A multiplicity of political parties and civil society are preparing for upcoming elections in the central African country of Burundi amidst heavy tensions and fear. While grassroots church groups, student federations, sports clubs and human rights organizations begin to work for a calm transfer of governmental leadership, the centrality of Burundi’s 2015 presidential and national elections becomes clear. A coordinated campaign linking Burundian civil society and international solidarity could tip the balance away from authoritarian power grabs throughout the region, in favor of burgeoning democracy.
With a history of constitutional monarchy, colonial control by both Germany and Belgium, military dictatorship and genocide, Burundi emerged as an electoral democracy in 1993 when Worker’s Party founder Melchior Ndadaye won a landmark election. His assassination after only three months in office sparked a more than decade-long civil war and further mass killings, after which Pierre Nkurunziza, chairman of the National Council for the Defense of Democracy, or CNDD-FDD, was elected president in 2005.
The fractious and devastating years of war resulted in a social climate highly distrusting of electoral parties and politicians, with admiration and popular support for a very select few. Most commentators brave or strong enough to critique the current government, such as the Catholic Church hierarchy in Burundi, softly suggest that the time has come — after two terms and nine years in office — for the current president to step aside. But efforts by any individual or group to present an alternative to his continuance seem to be met with imprisonment, brutality or worse.
In the middle of most of the non-partisan efforts for a smooth transition of power is the Peaceful Elections Initiative, or INAMA, a coalition of over two dozen non-governmental, non-profit and community-based organizations. Their 18-month, three-phase operation is designed to prevent violence and election fraud, but its organizing scope is based on a much deeper commitment to grassroots empowerment and nonviolence. The Early Response Network was set up in May 2014, with the goal of training 700 citizen-reporters to monitor local tensions and potential outbreaks of violence, through a coordinated system of text-messaging. Drawing lessons from reports of these initial monitors, a larger team will be developed, with possible international support, in time for the 2015 elections.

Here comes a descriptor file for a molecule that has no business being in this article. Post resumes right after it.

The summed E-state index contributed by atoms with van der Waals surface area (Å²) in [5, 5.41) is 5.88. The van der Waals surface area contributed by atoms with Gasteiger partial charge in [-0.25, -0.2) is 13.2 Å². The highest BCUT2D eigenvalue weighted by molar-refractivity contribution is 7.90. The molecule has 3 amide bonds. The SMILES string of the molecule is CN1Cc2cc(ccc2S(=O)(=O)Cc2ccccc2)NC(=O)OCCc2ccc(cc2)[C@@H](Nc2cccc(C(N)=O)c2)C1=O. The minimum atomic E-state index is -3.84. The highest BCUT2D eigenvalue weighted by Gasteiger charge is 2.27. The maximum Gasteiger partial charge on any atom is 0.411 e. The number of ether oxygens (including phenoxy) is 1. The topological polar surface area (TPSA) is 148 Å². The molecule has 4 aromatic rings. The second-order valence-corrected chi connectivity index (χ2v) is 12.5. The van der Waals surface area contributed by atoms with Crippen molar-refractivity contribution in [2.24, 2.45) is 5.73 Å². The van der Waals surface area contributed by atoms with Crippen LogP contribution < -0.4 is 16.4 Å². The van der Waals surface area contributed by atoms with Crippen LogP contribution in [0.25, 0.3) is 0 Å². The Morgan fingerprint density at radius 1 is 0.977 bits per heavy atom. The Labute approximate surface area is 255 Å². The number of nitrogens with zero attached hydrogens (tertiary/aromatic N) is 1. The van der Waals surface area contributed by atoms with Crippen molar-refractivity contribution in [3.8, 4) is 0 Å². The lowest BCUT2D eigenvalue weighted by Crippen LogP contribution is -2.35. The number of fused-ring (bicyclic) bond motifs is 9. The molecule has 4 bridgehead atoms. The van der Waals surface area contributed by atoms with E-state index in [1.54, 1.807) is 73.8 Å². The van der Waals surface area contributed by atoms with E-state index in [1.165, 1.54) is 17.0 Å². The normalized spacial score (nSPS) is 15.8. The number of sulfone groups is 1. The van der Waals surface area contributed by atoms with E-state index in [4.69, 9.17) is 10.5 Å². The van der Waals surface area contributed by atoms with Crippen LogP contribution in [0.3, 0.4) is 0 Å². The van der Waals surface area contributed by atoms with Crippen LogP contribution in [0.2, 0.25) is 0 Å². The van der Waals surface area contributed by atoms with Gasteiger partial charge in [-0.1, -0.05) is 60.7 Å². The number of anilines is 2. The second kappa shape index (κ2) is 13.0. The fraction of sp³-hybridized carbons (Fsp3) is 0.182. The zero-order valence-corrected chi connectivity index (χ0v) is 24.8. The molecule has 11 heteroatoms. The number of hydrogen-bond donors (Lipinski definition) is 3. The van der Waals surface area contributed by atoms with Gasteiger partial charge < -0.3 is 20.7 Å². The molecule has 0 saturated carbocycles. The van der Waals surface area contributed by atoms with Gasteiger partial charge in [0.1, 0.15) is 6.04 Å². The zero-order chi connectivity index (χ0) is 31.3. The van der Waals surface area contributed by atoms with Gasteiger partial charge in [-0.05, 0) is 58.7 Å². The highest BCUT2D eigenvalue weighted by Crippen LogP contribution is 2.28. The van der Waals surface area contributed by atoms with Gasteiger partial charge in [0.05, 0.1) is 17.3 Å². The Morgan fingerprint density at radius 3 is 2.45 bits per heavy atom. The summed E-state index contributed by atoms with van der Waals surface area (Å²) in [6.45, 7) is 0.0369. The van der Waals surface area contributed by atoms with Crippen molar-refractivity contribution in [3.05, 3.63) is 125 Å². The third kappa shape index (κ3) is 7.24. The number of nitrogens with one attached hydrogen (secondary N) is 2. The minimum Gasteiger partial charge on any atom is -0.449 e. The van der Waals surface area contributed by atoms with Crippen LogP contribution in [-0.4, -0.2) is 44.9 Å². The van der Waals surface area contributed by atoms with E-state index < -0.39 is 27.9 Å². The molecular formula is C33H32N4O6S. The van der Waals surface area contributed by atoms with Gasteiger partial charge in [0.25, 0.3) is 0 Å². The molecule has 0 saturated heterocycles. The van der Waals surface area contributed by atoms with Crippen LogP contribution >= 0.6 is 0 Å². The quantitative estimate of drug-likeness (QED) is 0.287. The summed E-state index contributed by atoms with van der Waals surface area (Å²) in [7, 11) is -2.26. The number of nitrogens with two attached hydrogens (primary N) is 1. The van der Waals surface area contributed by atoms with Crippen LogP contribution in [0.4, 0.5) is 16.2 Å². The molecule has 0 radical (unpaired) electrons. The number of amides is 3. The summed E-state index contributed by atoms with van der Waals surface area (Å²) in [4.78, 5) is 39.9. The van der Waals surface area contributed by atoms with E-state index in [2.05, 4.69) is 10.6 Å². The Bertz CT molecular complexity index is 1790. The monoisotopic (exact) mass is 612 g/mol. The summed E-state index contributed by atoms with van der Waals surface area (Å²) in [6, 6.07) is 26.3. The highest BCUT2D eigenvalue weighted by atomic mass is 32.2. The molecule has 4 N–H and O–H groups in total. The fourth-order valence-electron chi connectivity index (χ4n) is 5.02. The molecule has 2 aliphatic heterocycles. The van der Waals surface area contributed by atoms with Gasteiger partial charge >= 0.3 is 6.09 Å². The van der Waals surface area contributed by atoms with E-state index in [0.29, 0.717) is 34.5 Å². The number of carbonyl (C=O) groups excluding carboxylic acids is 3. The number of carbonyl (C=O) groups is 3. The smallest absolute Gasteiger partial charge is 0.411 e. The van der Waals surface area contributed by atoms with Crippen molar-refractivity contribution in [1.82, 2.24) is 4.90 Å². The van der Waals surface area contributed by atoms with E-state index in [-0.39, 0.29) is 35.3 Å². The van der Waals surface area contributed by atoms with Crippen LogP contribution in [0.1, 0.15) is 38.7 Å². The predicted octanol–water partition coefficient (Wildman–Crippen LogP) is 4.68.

“We are a broad, people’s movement including youth, women’s groups, environmental organizations, churches, former combatants and many others,” noted INAMA director Landry Ninteretse, himself a former African coordinator of the U.S. climate action group 350.org. While they have received support from outside groups, including the Quaker community in the United States, they are a dynamic indigenous group based on the ideals of social justice and an alternative dispute resolution framework of problem-solving.
The major university campuses throughout Burundi are also mobilizing with peace and fairness initiatives. At the capital city-based University of Bujumbura, an extraordinary initiative has developed since late 2013. Under the auspices of a broad, inter-university peace and dialogue group, Cine-Club for Peace has been holding weekly dialogue sessions on the culture of nonviolence and how it can be spread throughout Burundi. This club, which has grown beyond the initial university partners to include 15 regional secondary schools, has attracted over 200 participants every Friday night for the past year, to engage in discussions and community-building activities.